The Clinton campaign had an army of data crunching analysts to micro target like Obama. So, what happened? Strategy and timing failures. Big ones that may have empowered their opponents. Read on from the website Jacobin, an excellent post-mortem:
The Democrats’ losses last week all stem from the same cause: the hollowing out of middle- and working-class America. Preview the new issue of Jacobin, out November 21. To mark its release, we’re offering discounted introductory subscriptions.
Post Election angst and fear: Forward
In the days after the result for the Presidency of the United States was announced, the level of fear, angst, and stress of many Americans has reached all time highs. Various identified groups of people, as well as their friends and family are worried that life as we have known it is changing…and not for the better. There have even been signs of the future made by hateful people seizing what they see as their moment to reshape life in their image. Worse yet may be the fact the the new President will not be sworn in for a couple of months. This leaves giant question marks hanging in the wind like ghosts.
Watching all of this play out instructs me as to how much people rely on “Leaders” to take care of the nation’s direction. When the leaders we lean on do not get elected, fear sets in. This 2016 is possibly more so because the narrative was that the main Democrat, Hillary Clinton, was destined to arrive to the Presidency this year. More over, the Republican contender, Donald Trump, was a weak candidate and easy to beat. I will not go into an analysis of why that did not happen here. The fact is, the narrative so many relied on failed, and it has left people feeling adrift and exposed. That has lead to panic.
Panic is a dangerous animal to house inside one’s body. It creates stress and complications. Moreover, it can lead to bad judgments. Many of the screaming matches over social media have anger, fear, and panic associated with them. This cannot be sustained without massive personal damage to one’s psyche. Time only moves forward, so now what?
Action is the only antidote to panic and fear. Action can allow one to find a sense of personal power and strength. Activism is a way out of the negative cycle, so how is that done. What does one do? Where does one start? You start from within. Whether you are a seasoned activist or someone who has never tried to impact the world around you, the time to start is now. (or just after the holidays, right?) Every person doing something can make a difference.
In the year to come, I will launch a new blog site dedicated to idea that there is an activist in all of us. I will give pointers and insights from my own experiences as well as others. The goal is to help others understand how to create personal positive force in activism while also keep yourself sane, healthy, and able to be a life long activist.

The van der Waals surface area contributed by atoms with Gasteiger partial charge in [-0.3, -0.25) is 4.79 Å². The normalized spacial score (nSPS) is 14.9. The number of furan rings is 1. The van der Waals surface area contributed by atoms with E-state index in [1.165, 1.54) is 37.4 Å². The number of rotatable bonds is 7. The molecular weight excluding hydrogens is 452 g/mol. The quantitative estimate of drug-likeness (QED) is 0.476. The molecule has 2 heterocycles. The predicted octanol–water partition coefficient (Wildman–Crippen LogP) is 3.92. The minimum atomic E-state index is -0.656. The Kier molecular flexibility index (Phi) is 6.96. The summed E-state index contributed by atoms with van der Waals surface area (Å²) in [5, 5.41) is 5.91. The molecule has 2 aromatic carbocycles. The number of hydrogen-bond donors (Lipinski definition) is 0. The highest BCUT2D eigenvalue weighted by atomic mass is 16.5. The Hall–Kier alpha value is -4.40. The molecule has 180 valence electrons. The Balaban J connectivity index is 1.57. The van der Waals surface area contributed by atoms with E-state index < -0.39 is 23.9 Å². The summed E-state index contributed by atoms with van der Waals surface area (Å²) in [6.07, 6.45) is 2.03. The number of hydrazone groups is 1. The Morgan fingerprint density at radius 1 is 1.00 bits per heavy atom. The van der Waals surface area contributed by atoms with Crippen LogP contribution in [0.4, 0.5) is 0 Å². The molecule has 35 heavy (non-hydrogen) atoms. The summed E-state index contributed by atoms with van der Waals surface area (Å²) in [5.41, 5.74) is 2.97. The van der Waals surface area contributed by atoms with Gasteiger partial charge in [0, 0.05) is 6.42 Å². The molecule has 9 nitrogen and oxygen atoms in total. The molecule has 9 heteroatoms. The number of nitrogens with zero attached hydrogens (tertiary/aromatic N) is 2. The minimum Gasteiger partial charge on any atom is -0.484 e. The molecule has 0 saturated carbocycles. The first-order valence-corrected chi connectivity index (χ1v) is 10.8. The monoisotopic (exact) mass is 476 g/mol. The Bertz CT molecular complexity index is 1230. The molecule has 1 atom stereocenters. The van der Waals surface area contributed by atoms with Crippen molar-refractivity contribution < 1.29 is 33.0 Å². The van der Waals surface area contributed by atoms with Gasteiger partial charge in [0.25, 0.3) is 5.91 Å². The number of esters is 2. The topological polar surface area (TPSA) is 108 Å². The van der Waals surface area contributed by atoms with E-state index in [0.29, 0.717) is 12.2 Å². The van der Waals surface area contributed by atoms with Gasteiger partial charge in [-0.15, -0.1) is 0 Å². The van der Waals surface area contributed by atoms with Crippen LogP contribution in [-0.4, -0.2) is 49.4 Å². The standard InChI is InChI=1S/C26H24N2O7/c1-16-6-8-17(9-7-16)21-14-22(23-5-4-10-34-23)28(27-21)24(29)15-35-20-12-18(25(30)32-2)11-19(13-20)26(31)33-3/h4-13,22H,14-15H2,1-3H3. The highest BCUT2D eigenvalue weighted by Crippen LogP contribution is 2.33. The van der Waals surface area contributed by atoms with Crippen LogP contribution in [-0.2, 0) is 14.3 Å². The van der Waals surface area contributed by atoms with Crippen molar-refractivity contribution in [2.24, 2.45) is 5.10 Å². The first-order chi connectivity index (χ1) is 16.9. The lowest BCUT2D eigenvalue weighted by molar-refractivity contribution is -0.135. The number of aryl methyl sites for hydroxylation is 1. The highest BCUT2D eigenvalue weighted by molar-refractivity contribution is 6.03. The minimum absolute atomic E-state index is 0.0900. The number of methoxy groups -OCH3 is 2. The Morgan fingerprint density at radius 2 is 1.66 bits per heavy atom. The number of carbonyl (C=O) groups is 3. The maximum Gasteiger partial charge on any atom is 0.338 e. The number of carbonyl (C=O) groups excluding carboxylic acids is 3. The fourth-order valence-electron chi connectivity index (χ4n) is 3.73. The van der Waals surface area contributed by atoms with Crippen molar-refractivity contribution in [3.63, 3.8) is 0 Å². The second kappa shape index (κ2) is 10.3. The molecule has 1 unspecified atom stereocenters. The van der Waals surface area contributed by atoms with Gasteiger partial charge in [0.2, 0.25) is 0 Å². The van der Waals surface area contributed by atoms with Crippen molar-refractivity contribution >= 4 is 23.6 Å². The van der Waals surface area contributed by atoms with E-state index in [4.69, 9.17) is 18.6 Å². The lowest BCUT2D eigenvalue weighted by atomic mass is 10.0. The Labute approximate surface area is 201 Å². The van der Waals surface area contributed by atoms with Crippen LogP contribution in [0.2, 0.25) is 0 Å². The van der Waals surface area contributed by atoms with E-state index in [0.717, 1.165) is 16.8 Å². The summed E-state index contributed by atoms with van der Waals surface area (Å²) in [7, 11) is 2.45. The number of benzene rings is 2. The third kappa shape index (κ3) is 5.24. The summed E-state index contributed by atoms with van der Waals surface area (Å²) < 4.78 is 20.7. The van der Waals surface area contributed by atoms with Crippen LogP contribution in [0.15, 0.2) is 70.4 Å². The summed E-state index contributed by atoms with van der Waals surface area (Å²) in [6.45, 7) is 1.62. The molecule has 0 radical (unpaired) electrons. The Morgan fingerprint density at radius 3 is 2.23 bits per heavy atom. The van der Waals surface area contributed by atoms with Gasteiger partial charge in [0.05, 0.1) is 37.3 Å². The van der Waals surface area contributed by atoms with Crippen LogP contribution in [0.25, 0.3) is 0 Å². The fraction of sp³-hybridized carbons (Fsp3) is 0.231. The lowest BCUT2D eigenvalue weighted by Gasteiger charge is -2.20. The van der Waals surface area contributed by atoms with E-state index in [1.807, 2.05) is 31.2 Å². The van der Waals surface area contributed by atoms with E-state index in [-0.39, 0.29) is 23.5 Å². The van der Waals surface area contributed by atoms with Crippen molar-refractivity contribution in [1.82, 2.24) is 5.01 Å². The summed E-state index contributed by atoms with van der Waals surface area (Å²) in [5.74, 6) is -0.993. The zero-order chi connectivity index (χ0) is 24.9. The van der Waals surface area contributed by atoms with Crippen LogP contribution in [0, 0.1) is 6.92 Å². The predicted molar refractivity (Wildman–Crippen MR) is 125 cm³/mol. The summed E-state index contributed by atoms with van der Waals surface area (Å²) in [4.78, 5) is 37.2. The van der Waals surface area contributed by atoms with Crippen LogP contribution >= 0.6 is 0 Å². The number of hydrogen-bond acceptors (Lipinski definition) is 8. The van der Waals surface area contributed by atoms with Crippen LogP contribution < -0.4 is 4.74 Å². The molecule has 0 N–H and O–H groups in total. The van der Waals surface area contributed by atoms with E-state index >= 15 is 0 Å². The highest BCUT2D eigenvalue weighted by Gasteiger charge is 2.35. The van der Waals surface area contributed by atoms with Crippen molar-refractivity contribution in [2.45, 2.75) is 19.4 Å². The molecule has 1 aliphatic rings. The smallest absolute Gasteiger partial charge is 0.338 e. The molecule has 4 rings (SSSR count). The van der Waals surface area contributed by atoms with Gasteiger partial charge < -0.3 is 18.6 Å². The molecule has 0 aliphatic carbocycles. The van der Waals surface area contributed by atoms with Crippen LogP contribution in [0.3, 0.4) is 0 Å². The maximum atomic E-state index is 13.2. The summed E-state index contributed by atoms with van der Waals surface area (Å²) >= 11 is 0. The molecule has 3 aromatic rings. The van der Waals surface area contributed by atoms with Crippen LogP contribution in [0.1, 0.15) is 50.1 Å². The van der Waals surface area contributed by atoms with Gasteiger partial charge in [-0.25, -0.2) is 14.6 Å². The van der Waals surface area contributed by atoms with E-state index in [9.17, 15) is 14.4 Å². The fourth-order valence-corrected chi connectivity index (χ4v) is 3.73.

More to come on this next month. For now, take a deep breath and ask yourself, what do I think I can and or am willing to do to effect positive change? (I don’t care how big or small it is)
“Let us not despair but act. Let us not seek the Republican answer or the Democratic answer but the right answer. Let us not seek to fix the blame for the past – let us accept our own responsibility for the future”. – President John F. Kennedy
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Small Dem Gains, Republicans Hang On, Third Party Moves, Libertarian Shocker, Independents No Longer Cool
In the run up to the 2016 general election this November, inevitably, the voter registration push ensues. This year, patterns of change are not typical to most cycles.
Democrats and Republicans had been on a generally descending path concerning share of the total registered voters. Although both parties slid, the Democrats slid more than the Republicans in overall share. Democrats used to have over 50% of the registrations. 2008 was the last time that was true. At the start of 2016, Democrats had 46% of the share.
Republicans have never had a majority of registrations. Back in November of 2008, their share was 31.7%. Coming in to 2016, they stood basically at 31% even.
People with no party (DTS) the so called Independents, have been on a near two decade run of increased share of the registered voters pie. With 19.3% share at the beginning of the year, talk of independents having a full fifth of the registrations seemed plausible.
Third parties have slowly incremented up in registration shares over time the pace at times could be described as glacial. Sitting at 3.3% to start the year was only a 0.6% increase from 2008.
The Registration Race of 2016
Using the report just days before the closing of the registration books for 2016, the results are interesting. Democrats have gained a one half of one percent share of the registrants overall. This is a reversal of a previous trend.